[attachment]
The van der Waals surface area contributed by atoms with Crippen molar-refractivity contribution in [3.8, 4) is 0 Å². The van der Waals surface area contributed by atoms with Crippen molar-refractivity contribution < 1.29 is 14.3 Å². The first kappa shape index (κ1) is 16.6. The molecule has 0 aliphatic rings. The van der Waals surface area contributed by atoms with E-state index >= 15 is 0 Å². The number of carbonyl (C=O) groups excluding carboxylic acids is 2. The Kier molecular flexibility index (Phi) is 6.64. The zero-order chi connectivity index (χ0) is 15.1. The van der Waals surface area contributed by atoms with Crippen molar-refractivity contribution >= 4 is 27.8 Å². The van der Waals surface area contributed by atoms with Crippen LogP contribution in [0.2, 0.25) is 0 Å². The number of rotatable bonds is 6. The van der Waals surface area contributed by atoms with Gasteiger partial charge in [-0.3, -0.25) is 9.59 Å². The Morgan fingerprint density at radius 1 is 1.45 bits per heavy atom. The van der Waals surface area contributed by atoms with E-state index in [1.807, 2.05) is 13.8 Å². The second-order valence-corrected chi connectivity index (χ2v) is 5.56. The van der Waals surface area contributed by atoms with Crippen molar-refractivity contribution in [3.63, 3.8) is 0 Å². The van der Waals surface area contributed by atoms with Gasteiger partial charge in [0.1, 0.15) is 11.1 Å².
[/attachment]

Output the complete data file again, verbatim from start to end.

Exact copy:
The van der Waals surface area contributed by atoms with Crippen molar-refractivity contribution in [3.8, 4) is 0 Å². The van der Waals surface area contributed by atoms with Crippen molar-refractivity contribution < 1.29 is 14.3 Å². The first kappa shape index (κ1) is 16.6. The molecule has 0 aliphatic rings. The van der Waals surface area contributed by atoms with E-state index >= 15 is 0 Å². The number of carbonyl (C=O) groups excluding carboxylic acids is 2. The Kier molecular flexibility index (Phi) is 6.64. The zero-order chi connectivity index (χ0) is 15.1. The van der Waals surface area contributed by atoms with Crippen molar-refractivity contribution >= 4 is 27.8 Å². The van der Waals surface area contributed by atoms with Crippen LogP contribution in [0.2, 0.25) is 0 Å². The number of rotatable bonds is 6. The van der Waals surface area contributed by atoms with Gasteiger partial charge in [-0.3, -0.25) is 9.59 Å². The Morgan fingerprint density at radius 1 is 1.45 bits per heavy atom. The van der Waals surface area contributed by atoms with E-state index in [1.807, 2.05) is 13.8 Å². The second-order valence-corrected chi connectivity index (χ2v) is 5.56. The van der Waals surface area contributed by atoms with Crippen molar-refractivity contribution in [3.63, 3.8) is 0 Å². The van der Waals surface area contributed by atoms with Gasteiger partial charge in [0.1, 0.15) is 11.1 Å².